Heaven's Needle, by Liane Merciel

  10. #25
    sapper-in-chief Whiskeyjack's Avatar
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    Recently downloaded the sample chapter of RKR via Kindle and was sufficiently interested to buy it and continue the story. I just finished the book and I enjoyed it a lot. The characters seem well-crafted, with complex motives that avoid the cliches often seen in a debut work. And I especially liked how the author introduced and handled violence as the characters went about their purposes. One thing that seemed a little confusing, though, was the lack of a defined nobility structure (with dukes, earls, barons, or some such). Seemed like everyone was either a king or a knight, so it was a little hard to fully appreciate where some of the minor lords fit in and what type of feudal system the author was intending. Also, since there were so many place names and geographic references, a map would have been helpful (perhaps the print version has one?). All in all, one of the better debuts I've read in a while.

  11. #26
    Quote Originally Posted by Liane Merciel View Post
    Heather - thanks! I hope you enjoy it.

    Well I finally got around to reading River King's Road and I really did enjoy it. I'm looking forward to Heaven's Needle.

  12. #27
    It could be worse. ~tmso Moderator N. E. White's Avatar
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    Liane Merciel Interview

    Hello All,

    SFFWorld.com just interviewed Ms. Merciel. You can read it here:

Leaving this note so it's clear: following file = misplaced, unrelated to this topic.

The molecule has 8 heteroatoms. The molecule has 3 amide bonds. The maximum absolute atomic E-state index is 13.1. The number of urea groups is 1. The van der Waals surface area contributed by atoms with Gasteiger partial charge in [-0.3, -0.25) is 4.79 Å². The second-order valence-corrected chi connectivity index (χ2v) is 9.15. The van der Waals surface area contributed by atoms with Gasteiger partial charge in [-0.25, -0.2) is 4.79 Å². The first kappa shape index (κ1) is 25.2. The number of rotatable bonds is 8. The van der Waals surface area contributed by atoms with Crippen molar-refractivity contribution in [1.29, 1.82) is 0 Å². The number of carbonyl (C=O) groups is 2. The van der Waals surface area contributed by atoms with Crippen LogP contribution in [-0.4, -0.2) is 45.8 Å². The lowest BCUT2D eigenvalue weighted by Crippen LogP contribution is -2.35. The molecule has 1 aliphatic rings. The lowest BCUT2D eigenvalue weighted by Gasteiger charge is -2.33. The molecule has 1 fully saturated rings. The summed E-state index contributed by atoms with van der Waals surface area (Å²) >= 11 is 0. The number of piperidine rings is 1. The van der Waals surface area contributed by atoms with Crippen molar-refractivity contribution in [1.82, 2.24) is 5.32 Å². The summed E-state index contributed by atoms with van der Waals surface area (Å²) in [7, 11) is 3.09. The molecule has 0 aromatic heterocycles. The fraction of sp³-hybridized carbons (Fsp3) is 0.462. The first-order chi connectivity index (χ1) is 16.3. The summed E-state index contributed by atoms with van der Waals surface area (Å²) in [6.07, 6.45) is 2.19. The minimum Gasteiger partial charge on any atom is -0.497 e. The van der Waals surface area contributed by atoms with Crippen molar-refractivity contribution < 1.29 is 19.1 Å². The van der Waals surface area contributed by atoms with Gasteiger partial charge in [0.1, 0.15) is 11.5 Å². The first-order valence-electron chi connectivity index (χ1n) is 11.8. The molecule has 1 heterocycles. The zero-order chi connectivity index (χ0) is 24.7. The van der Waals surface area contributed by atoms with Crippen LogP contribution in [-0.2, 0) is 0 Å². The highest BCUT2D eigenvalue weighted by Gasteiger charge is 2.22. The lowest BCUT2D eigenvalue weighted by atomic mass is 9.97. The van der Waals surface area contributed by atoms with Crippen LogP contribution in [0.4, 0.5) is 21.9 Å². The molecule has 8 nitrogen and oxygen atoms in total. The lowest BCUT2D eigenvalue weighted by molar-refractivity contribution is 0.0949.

http://www.sffworld.com/interview/299p0.html

    I must say, after reading the introductory chapters and conducting the interview, Merciel's books are now my list of books to read. Some really interesting ideas, the world-building is great, and the pacing quick. Right up my alley.

  13. #28
    and I like to party. Seak's Avatar
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    Quote Originally Posted by tmso View Post
    Hello All,

    SFFWorld.com just interviewed Ms. Merciel. You can read it here:
    http://www.sffworld.com/interview/299p0.html

    I must say, after reading the introductory chapters and conducting the interview, Merciel's books are now my list of books to read. Some really interesting ideas, the world-building is great, and the pacing quick. Right up my alley.
    I really enjoyed River Kings' Road, one of my favorite reads this year and Heaven's Needle is sitting there waiting for me. I think you'll like it, tmso.

    Great interview too, thanks.

  14. #29
    \m/ BEER \m/ Moderator Rob B's Avatar
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    Although not set in her world of Ithelas, Ms. Merciel does have a new novel publishing in the near future set in Golarion, the world of the Pathfinder RPG

    Pathfinder Tales: Nightglass




    FWIW, the PATHFINDER line has drawn some fairly favorable acclaim, both for the game itself and for the authors who have contributed novels, such as James L. Sutter, Tim Pratt, Howard Andrew Jones, and Matthew Hughes (writing as Hugh Matthews).

  15. #30
    Omnibus Prime Moderator PeterWilliam's Avatar
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    Thanks for that update, Rob. Though I have never been into the shared world thing (although I did read some Dragon Lance approximately 20 years ago), I might make an exception for Merciel, as I really liked her Ithelas world.